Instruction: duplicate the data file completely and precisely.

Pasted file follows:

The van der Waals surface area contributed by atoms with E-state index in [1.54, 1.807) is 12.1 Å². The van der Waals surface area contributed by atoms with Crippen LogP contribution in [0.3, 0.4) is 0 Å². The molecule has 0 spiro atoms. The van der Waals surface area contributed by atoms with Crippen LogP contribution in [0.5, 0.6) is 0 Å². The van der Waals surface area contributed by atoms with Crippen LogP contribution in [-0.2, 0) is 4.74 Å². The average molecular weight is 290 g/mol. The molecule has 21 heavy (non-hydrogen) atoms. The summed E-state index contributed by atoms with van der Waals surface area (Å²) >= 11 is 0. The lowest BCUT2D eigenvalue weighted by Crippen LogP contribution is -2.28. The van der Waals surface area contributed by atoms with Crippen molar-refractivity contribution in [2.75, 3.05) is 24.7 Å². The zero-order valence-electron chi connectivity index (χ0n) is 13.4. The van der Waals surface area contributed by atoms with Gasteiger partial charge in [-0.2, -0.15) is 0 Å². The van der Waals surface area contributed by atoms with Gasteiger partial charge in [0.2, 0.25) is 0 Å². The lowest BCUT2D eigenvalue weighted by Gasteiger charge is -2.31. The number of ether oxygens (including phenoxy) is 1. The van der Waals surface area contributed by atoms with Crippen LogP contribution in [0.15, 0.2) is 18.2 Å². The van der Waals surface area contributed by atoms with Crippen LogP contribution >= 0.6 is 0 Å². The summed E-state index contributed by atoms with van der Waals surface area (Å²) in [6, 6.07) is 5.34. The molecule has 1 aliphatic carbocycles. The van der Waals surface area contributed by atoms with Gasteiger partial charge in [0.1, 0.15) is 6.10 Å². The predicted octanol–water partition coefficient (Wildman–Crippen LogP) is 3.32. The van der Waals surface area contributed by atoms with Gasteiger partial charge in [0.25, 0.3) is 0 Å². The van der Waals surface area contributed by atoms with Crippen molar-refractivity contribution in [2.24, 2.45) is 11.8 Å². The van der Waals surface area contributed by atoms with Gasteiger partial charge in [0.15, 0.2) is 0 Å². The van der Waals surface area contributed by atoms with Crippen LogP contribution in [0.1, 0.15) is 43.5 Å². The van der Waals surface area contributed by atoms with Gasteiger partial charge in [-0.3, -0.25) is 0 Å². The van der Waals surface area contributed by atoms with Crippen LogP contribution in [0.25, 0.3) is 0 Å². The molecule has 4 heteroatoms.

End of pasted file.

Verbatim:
The van der Waals surface area contributed by atoms with E-state index in [1.54, 1.807) is 12.1 Å². The van der Waals surface area contributed by atoms with Crippen LogP contribution in [0.3, 0.4) is 0 Å². The molecule has 0 spiro atoms. The van der Waals surface area contributed by atoms with Crippen LogP contribution in [0.5, 0.6) is 0 Å². The van der Waals surface area contributed by atoms with Crippen LogP contribution in [-0.2, 0) is 4.74 Å². The average molecular weight is 290 g/mol. The molecule has 21 heavy (non-hydrogen) atoms. The summed E-state index contributed by atoms with van der Waals surface area (Å²) >= 11 is 0. The lowest BCUT2D eigenvalue weighted by Crippen LogP contribution is -2.28. The van der Waals surface area contributed by atoms with Crippen molar-refractivity contribution in [2.75, 3.05) is 24.7 Å². The zero-order valence-electron chi connectivity index (χ0n) is 13.4. The van der Waals surface area contributed by atoms with Gasteiger partial charge in [-0.2, -0.15) is 0 Å². The van der Waals surface area contributed by atoms with Gasteiger partial charge in [0.2, 0.25) is 0 Å². The lowest BCUT2D eigenvalue weighted by Gasteiger charge is -2.31. The number of ether oxygens (including phenoxy) is 1. The van der Waals surface area contributed by atoms with Crippen LogP contribution in [0.15, 0.2) is 18.2 Å². The van der Waals surface area contributed by atoms with Crippen LogP contribution >= 0.6 is 0 Å². The summed E-state index contributed by atoms with van der Waals surface area (Å²) in [6, 6.07) is 5.34. The molecule has 1 aliphatic carbocycles. The van der Waals surface area contributed by atoms with Gasteiger partial charge in [0.1, 0.15) is 6.10 Å². The predicted octanol–water partition coefficient (Wildman–Crippen LogP) is 3.32. The van der Waals surface area contributed by atoms with Gasteiger partial charge in [0.25, 0.3) is 0 Å². The van der Waals surface area contributed by atoms with Crippen molar-refractivity contribution in [2.24, 2.45) is 11.8 Å². The van der Waals surface area contributed by atoms with Gasteiger partial charge in [0.15, 0.2) is 0 Å². The van der Waals surface area contributed by atoms with Crippen LogP contribution in [0.1, 0.15) is 43.5 Å². The van der Waals surface area contributed by atoms with Gasteiger partial charge in [-0.3, -0.25) is 0 Å². The van der Waals surface area contributed by atoms with Crippen LogP contribution in [0.25, 0.3) is 0 Å². The molecule has 4 heteroatoms.